Just a Theory

By David E. Wheeler

Need Help Naming Result Set Testing Functions

I’ve been thinking more since I posted about testing SQL result sets, and I think I’ve settled on two sets of functions for pgTAP: one that tests two SQL queries (though you will be encouraged to use a prepared statement), and one to test two cursors. I’m thinking of naming them:

  • query_gets()
  • cursor_gets()

I had been planning on *_returns() or *_yields(), but they didn’t feel right. “Returns” implies that I would be passing a query and a data structure (to me at least), and while I want to support that, too, it’s not what I was looking for right now. “Yield,” on the other hand, is more related to set-returning functions in my mind (even if PL/pgSQL doesn’t use that term). Anyway, I like the use of “gets” because it’s short and pretty unambiguous.

These function will compare query results as unordered sets, but I want variants that test ordered sets, as well. I’ve been struggling to come up with a decent name for these variants, but not liking any very well. The obvious ones are:

  • ordered_query_gets()
  • ordered_cursor_gets()

And:

  • sorted_query_gets()
  • sorted_cursor_gets()

But these are kind of long for functions that will be, I believe, used frequently. I could just add a character to get the same idea, in the spirit of sprintf:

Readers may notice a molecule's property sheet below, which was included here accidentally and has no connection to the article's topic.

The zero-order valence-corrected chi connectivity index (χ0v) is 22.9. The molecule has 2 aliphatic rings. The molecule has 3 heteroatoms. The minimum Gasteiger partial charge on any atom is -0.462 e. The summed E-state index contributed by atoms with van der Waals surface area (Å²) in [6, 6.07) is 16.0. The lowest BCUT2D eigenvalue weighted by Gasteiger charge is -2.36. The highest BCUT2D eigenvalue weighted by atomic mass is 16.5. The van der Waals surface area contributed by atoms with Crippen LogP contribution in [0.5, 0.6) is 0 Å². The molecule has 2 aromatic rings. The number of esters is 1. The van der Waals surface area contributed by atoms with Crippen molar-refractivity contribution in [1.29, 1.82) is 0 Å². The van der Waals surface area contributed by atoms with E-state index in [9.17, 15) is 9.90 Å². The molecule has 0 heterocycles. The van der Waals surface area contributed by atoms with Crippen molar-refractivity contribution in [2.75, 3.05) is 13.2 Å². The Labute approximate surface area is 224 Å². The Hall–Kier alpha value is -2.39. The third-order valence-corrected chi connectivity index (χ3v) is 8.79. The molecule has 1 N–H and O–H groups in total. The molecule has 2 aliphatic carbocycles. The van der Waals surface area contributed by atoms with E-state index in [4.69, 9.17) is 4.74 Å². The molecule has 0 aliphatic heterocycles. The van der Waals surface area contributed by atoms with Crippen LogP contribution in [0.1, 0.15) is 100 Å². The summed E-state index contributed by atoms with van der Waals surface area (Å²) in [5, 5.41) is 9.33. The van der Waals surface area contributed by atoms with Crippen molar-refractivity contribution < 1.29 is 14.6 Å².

• oquery_gets()
  • ocursor_gets()

Or:

  • squery_gets()
  • scursor_gets()

I think that these are okay, but might be somewhat confusing. I think that the “s” variant probably won’t fly, since for sprintf and friends, the “s” stands for “string.” So I’m leaning towards the “o” variants.

But I’m throwing it out there for the masses to make suggestions: Got any ideas for better function names? Are there some relational terms for ordered sets, for example, that might make more sense? What do you think?

As a side note, I’m also considering:

  • col_is() to compare the result of a single column query to an array or other query. This would need an ordered variant, as well.
  • row_is(), although I have no idea how I’d be able to support passing a row expression to a function, since PostgreSQL doesn’t allow RECORDs to be passed to functions.

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